“Who are you going to believe — me or your lying eyes?” Versions of that chestnut can be traced as far back as the Marx Brothers. It used to be funny, a false conundrum. Decades ago, Richard Pryor famously used it in his stand-up routine about getting caught by his wife in bed with another woman. But in the Trump era, it’s more like the recognition of a legitimate dilemma. Take, for example, President Donald Trump’s Thursday morning tweet denying that he fired FBI Director James Comey over the Russia investigation.
“Not that it matters but I never fired James Comey because of Russia! The Corrupt Mainstream Media loves to keep pushing that narrative, but they know it is not true!” the president tweeted shortly after 8 a.m.
There’s only one problem with that assertion. He’s linked the Comey firing to the investigation of Russian meddling in the 2016 multiple times. Here’s an obvious example: During his interview with NBC News’ Lester Holt in May of last year, President Trump was asked about the firing and Deputy Attorney General Rod Rosenstein’s memo recommending it because of his actions in the Hillary Clinton investigation. President Trump’s on-the-record, on-camera response? It wasn’t to bemoan how Secretary Clinton was treated over private emails. He went straight to the Russia investigation.
“I was going to fire Comey knowing, there was no good time to do it. And in fact when I decided to just do it, I said to myself, I said you know, this Russia thing with Trump and Russia is a made up story, it's an excuse by the Democrats for having lost an election that they should have won.”
Sound familiar? It should. Mr. Trump has been describing the Russia investigation as a “witch hunt” for a long time. Even Rudy Giuliani, one of the president’s attorneys, has said the firing was related to Russia, specifically telling Fox News’ Sean Hannity: “He fired Comey because Comey would not, among other things, say that he wasn’t a target of the investigation." Never mind that Mr. Trump denied a Comey-firing-Russia link in an April tweet. Who can keep these contradictory claims straight?
And, indeed, that seems to be the point. President Trump and his closest allies must have decided that the best way to deal with adverse facts is to offer alternative “facts” without bothering to be consistent. Confusion is their ally. Yet even in this haze of prevarication and gaslighting, truth seems to have a sneaky way of showing up unexpectedly. And this week, the best examples came from two truly unexpected sources: House Oversight Committee Chairman Trey Gowdy and Mr. Trump himself.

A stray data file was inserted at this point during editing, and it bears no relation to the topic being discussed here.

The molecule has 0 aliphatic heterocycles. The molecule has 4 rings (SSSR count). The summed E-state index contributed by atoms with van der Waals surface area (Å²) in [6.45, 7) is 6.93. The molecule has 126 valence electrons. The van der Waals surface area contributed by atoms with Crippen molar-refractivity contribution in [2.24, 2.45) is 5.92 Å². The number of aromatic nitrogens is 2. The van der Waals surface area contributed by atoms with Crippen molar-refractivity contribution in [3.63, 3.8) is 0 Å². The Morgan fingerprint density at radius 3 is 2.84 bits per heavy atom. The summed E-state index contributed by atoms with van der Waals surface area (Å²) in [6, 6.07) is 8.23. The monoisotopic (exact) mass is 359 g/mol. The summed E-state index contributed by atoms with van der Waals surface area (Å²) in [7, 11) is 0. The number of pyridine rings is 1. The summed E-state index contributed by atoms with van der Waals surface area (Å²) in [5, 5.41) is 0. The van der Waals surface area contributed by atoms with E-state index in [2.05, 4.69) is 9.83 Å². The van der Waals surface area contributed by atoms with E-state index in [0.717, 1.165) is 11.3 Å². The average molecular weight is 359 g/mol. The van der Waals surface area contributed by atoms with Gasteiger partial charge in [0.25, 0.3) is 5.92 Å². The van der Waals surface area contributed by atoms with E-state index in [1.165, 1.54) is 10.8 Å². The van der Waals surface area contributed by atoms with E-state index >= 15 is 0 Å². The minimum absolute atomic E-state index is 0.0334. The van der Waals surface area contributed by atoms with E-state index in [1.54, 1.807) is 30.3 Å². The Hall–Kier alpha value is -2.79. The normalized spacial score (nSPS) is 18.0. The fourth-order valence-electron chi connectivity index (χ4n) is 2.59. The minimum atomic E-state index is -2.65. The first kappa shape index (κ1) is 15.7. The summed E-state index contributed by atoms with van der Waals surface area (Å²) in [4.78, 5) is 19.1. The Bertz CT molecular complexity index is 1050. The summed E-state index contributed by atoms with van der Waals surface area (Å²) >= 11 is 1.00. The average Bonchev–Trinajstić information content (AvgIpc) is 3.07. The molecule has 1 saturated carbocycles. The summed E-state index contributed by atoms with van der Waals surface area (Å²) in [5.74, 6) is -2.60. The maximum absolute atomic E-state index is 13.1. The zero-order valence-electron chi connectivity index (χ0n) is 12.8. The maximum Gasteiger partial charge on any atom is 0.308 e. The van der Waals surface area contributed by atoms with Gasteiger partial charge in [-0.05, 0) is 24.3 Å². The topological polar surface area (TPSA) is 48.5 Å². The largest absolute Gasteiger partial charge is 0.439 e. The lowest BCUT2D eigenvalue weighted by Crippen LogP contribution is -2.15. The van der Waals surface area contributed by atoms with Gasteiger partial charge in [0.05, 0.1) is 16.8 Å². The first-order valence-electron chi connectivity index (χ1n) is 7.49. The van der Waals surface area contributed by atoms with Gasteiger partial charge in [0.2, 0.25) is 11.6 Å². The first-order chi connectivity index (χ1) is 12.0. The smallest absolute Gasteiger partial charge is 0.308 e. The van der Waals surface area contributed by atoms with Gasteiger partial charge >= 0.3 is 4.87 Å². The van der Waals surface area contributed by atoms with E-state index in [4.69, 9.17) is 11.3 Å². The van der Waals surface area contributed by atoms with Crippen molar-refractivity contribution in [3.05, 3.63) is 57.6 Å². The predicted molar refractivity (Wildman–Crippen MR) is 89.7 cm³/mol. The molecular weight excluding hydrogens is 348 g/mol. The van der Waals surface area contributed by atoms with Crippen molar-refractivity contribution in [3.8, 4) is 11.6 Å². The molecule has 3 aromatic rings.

It was Mr. Gowdy, a former prosecutor (and, let’s face it, until this moment mostly known as his party’s leading Benghazi conspiracy theorist), who debunked the president’s claim that the FBI had a “spy” in the Trump campaign. After meeting with top Justice Department officials who briefed him and a select few others on the work of special counsel Robert S. Mueller III, here’s what he told Fox News Tuesday: He said there was no spy and that the FBI had acted honorably. “I am even more convinced that the FBI did exactly what my fellow citizens would want them to do.” He later expanded on those thoughts, telling CBS that President Trump could have picked someone other than Jeff Sessions to be his attorney general (had he realized Mr. Sessions would recuse himself from the Russia matter). To which the president soon after responded on Twitter: “And I wish I did!”
That’s a truthful two-fer. Representative Gowdy’s approaching retirement seems to have freed him to speak honestly about the Russia investigation while President Trump’s anger at Attorney General Sessions for recusing himself from the Russia investigation seems too apparent to bother covering up. The way things are headed, such moments of candor deserve to be celebrated. Their like may not be seen — or heard from — again soon.